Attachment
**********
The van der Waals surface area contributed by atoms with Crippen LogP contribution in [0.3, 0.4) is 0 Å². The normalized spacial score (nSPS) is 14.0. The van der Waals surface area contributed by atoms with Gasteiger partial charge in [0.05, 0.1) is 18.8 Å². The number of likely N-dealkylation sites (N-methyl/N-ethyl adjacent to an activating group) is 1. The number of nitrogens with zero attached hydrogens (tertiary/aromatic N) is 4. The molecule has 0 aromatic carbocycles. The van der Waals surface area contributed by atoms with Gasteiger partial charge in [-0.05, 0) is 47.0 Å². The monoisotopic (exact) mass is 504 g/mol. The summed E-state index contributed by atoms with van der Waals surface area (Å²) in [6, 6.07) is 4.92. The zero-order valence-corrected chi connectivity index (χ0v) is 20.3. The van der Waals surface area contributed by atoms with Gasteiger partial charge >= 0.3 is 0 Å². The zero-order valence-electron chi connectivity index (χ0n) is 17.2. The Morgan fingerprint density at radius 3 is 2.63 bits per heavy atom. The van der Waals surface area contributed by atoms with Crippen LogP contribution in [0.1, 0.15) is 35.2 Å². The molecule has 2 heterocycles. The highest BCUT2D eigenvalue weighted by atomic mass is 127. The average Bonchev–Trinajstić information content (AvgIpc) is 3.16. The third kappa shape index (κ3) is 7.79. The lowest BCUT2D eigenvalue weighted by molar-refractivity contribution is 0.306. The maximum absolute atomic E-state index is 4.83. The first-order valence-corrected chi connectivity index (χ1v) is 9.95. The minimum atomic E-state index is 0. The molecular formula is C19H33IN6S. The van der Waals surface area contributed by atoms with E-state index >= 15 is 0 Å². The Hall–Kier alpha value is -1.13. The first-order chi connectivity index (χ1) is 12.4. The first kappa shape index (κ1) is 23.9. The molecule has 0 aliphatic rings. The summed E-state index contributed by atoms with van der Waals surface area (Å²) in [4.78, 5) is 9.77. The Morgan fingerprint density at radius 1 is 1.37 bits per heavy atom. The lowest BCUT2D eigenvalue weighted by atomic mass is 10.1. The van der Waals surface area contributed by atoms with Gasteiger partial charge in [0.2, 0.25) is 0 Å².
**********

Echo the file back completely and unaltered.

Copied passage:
The van der Waals surface area contributed by atoms with Crippen LogP contribution in [0.3, 0.4) is 0 Å². The normalized spacial score (nSPS) is 14.0. The van der Waals surface area contributed by atoms with Gasteiger partial charge in [0.05, 0.1) is 18.8 Å². The number of likely N-dealkylation sites (N-methyl/N-ethyl adjacent to an activating group) is 1. The number of nitrogens with zero attached hydrogens (tertiary/aromatic N) is 4. The molecule has 0 aromatic carbocycles. The van der Waals surface area contributed by atoms with Gasteiger partial charge in [-0.05, 0) is 47.0 Å². The monoisotopic (exact) mass is 504 g/mol. The summed E-state index contributed by atoms with van der Waals surface area (Å²) in [6, 6.07) is 4.92. The zero-order valence-corrected chi connectivity index (χ0v) is 20.3. The van der Waals surface area contributed by atoms with Gasteiger partial charge >= 0.3 is 0 Å². The zero-order valence-electron chi connectivity index (χ0n) is 17.2. The Morgan fingerprint density at radius 3 is 2.63 bits per heavy atom. The van der Waals surface area contributed by atoms with Crippen LogP contribution in [0.1, 0.15) is 35.2 Å². The molecule has 2 heterocycles. The highest BCUT2D eigenvalue weighted by atomic mass is 127. The average Bonchev–Trinajstić information content (AvgIpc) is 3.16. The third kappa shape index (κ3) is 7.79. The lowest BCUT2D eigenvalue weighted by molar-refractivity contribution is 0.306. The maximum absolute atomic E-state index is 4.83. The first-order valence-corrected chi connectivity index (χ1v) is 9.95. The minimum atomic E-state index is 0. The molecular formula is C19H33IN6S. The van der Waals surface area contributed by atoms with E-state index >= 15 is 0 Å². The Hall–Kier alpha value is -1.13. The first-order chi connectivity index (χ1) is 12.4. The first kappa shape index (κ1) is 23.9. The molecule has 0 aliphatic rings. The summed E-state index contributed by atoms with van der Waals surface area (Å²) in [4.78, 5) is 9.77. The Morgan fingerprint density at radius 1 is 1.37 bits per heavy atom. The lowest BCUT2D eigenvalue weighted by atomic mass is 10.1. The van der Waals surface area contributed by atoms with Gasteiger partial charge in [0.2, 0.25) is 0 Å².